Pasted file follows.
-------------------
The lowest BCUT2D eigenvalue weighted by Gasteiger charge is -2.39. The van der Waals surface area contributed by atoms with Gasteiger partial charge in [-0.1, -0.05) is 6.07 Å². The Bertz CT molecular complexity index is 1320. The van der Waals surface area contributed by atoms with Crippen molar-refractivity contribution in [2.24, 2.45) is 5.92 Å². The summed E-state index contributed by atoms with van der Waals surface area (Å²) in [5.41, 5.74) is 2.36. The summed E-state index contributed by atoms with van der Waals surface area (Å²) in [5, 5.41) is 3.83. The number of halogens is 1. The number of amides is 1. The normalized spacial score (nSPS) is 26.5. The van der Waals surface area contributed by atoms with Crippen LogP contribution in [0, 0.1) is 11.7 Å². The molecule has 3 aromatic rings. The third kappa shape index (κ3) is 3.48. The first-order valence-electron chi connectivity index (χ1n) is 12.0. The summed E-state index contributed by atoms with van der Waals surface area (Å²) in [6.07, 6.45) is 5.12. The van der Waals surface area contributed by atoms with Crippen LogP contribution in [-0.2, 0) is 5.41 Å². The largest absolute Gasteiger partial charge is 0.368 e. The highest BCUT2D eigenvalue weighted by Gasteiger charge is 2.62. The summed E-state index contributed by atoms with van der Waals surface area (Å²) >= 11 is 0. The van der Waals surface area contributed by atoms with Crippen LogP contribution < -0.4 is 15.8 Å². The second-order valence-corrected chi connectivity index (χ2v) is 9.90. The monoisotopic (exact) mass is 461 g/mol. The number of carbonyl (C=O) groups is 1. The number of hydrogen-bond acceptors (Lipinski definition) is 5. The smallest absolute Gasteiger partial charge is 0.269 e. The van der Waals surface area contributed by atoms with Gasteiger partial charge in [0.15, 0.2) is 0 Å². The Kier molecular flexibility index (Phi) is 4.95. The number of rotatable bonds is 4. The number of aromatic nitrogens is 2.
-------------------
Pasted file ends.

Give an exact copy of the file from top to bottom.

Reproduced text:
The lowest BCUT2D eigenvalue weighted by Gasteiger charge is -2.39. The van der Waals surface area contributed by atoms with Gasteiger partial charge in [-0.1, -0.05) is 6.07 Å². The Bertz CT molecular complexity index is 1320. The van der Waals surface area contributed by atoms with Crippen molar-refractivity contribution in [2.24, 2.45) is 5.92 Å². The summed E-state index contributed by atoms with van der Waals surface area (Å²) in [5.41, 5.74) is 2.36. The summed E-state index contributed by atoms with van der Waals surface area (Å²) in [5, 5.41) is 3.83. The number of halogens is 1. The number of amides is 1. The normalized spacial score (nSPS) is 26.5. The van der Waals surface area contributed by atoms with Crippen LogP contribution in [0, 0.1) is 11.7 Å². The molecule has 3 aromatic rings. The third kappa shape index (κ3) is 3.48. The first-order valence-electron chi connectivity index (χ1n) is 12.0. The summed E-state index contributed by atoms with van der Waals surface area (Å²) in [6.07, 6.45) is 5.12. The van der Waals surface area contributed by atoms with Crippen LogP contribution in [-0.2, 0) is 5.41 Å². The largest absolute Gasteiger partial charge is 0.368 e. The highest BCUT2D eigenvalue weighted by Gasteiger charge is 2.62. The summed E-state index contributed by atoms with van der Waals surface area (Å²) >= 11 is 0. The van der Waals surface area contributed by atoms with Crippen LogP contribution < -0.4 is 15.8 Å². The second-order valence-corrected chi connectivity index (χ2v) is 9.90. The monoisotopic (exact) mass is 461 g/mol. The number of carbonyl (C=O) groups is 1. The number of hydrogen-bond acceptors (Lipinski definition) is 5. The smallest absolute Gasteiger partial charge is 0.269 e. The van der Waals surface area contributed by atoms with Gasteiger partial charge in [0.15, 0.2) is 0 Å². The Kier molecular flexibility index (Phi) is 4.95. The number of rotatable bonds is 4. The number of aromatic nitrogens is 2.